I interviewed tech publisher Tim O'Reilly about a new term that his company had just coined: Web 2.0. The first Web 2.0 conference had been held the previous month, October 2004, and O'Reilly had graciously agreed to give an interview to yours truly - "an unknown blogger from New Zealand," as I put it back then. The interview ran in a 3-part series (see also part 2 and part 3) and covered Web 2.0, new business models, social software and eBooks.Five years ago
I've always been a big believer in learning from history as we look to the future. So let's re-visit this interview from five years ago and see how prescient the father of Web 2.0 was.
Microsoft and Web 2.0
In 2004 the leading Web 2.0 companies were Google, Yahoo! and Amazon. But what of the dominant software company of the previous generation, Microsoft? I asked Tim O'Reilly back in November 2004 whether Microsoft's core strategy of software lock-in would survive in web 2.0?
O'Reilly argued that Microsoft would have to change: "I think that the business of Microsoft, the company of Microsoft, is going to continue to succeed. But I think the business model of Microsoft is going to have to change."
This has turned out to be the case. Over the past 5 years, Microsoft has slowly rolled out a "software plus services" strategy under the catch-all phrase 'Live.' While the Windows OS and desktop software such as Office continue to be Microsoft's mainstay products, some of the functionality gradually moved into the cloud - e.g. syncing over devices. Vista, the current generation of Windows, began that transition. In 2009, Microsoft is even taking steps to put Office online.
With the benefit of hindsight, I think O'Reilly nailed it in 2004 with this statement: "Microsoft will continue to dominate on the PC, but the PC is going to be a smaller and smaller part of the entire business."
The Mobile Web, for one, has taken attention away from Microsoft. Which is where Apple comes in...
Apple and Web 2.0
At the inaugural 2004 Web 2.0 Conference, Apple was a no-show. In talking about Apple's position in the Web industry back then, O'Reilly said that "Apple is in a position they've been in a lot of times before. They're like Moses showing the way to the promised land, but they don't actually go there."
Although Apple never did open up, as O'Reilly foresaw, nevertheless they went on to create the most successful new gadget of the past decade: the iPhone. Apple also created a thriving iPhone app ecosystem.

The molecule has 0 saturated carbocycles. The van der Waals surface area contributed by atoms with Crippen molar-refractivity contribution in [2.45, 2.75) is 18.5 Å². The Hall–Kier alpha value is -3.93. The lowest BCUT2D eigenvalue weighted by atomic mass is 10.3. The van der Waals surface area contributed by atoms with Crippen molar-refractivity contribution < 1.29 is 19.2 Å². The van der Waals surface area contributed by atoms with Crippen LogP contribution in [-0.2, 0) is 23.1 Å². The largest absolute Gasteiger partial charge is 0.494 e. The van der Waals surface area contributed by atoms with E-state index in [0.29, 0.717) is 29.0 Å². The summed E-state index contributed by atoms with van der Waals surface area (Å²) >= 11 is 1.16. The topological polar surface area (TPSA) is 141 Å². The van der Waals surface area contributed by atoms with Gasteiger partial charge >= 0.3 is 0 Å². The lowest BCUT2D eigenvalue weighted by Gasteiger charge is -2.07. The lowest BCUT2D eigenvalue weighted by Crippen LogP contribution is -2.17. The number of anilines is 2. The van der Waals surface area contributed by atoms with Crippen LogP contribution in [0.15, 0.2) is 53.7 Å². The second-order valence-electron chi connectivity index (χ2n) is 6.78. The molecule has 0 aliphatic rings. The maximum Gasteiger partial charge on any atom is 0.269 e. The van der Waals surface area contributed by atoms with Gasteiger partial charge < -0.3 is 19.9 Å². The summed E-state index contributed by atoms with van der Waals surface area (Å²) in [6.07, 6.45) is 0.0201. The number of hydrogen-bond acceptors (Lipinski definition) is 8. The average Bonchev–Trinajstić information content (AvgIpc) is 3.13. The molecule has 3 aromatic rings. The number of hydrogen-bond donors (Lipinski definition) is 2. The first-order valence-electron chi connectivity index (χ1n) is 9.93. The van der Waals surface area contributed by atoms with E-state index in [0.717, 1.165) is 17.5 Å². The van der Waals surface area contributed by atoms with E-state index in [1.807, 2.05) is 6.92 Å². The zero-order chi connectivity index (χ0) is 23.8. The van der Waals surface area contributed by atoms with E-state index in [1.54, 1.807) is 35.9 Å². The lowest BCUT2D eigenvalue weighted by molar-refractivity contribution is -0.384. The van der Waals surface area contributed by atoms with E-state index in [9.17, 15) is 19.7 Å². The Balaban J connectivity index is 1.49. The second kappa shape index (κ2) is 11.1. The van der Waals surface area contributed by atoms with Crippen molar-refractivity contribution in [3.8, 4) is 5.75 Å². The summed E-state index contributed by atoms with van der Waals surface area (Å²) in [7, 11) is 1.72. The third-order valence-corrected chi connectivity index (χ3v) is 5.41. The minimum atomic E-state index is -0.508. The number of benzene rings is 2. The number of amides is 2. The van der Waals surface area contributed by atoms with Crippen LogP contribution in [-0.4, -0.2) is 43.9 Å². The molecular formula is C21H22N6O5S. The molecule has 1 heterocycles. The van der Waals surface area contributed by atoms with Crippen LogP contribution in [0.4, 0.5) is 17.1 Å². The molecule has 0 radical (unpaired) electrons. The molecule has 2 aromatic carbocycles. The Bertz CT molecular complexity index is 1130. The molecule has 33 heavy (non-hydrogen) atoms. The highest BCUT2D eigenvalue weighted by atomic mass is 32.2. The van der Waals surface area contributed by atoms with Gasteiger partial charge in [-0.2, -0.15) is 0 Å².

So in the case of the Mobile Web, Moses (a.k.a. Steve Jobs) actually did lead us to the promised land!
Facebook and Data Lock-in
In 2004 I noted that "a lot of what Web 2.0 is about is users producing content and not just consuming it." I pointed to O'Reilly's own example at the time: Amazon compared to the Barnes & Noble website. However, I said that "the other side of that coin [...] is the 'data lock-in' of users, where users may not necessarily have control over their content." I asked O'Reilly if that was something for users to be concerned about?
O'Reilly replied, in November 2004, that "there are companies that are trying to use data lock-in as a competitive tool - and there will eventually be a recognition that this is a problem."
This has indeed happened - and data lock-in is nowhere more of a problem than on the world's most popular social network circa 2009, Facebook. Over the past few years we at ReadWriteWeb have written many articles about Facebook's 'walled garden' approach to user data. Users can't take their personal data elsewhere. What's more, there have been bungled attempts to use that data for commercial means.
Remember that Facebook had just launched in February 2004 and was confined to some selected American Universities (Harvard, Stanford, Columbia and Yale). It had yet to reach the 1 million users mark. While O'Reilly couldn't have known that Facebook would turn into the juggernaut it now is, he did accurately predict that data lock-in would become a major issue:
"I believe that data lock-in of various kinds is going to be one of the key tools of business advantage in the internet era. I think that as companies realize this, they will figure out how to be evil - so to speak (to use Google's terminology) - and I predict that we will in fact have some major battles in that area."
It is remarkable how much can change in the Web industry in five years. Back in 2004, Facebook was a baby and Twitter wasn't even a glint in the milkman's eye. Among the big companies of that time, Apple hadn't yet given birth to the revolutionary iPhone and Microsoft was entering its mid-life crisis.
On reflection, Tim O'Reilly did extremely well in his 2004 predictions - considering how fast the Internet evolves. And I'm still grateful to him for giving an interview to an unknown New Zealand blogger. How times change...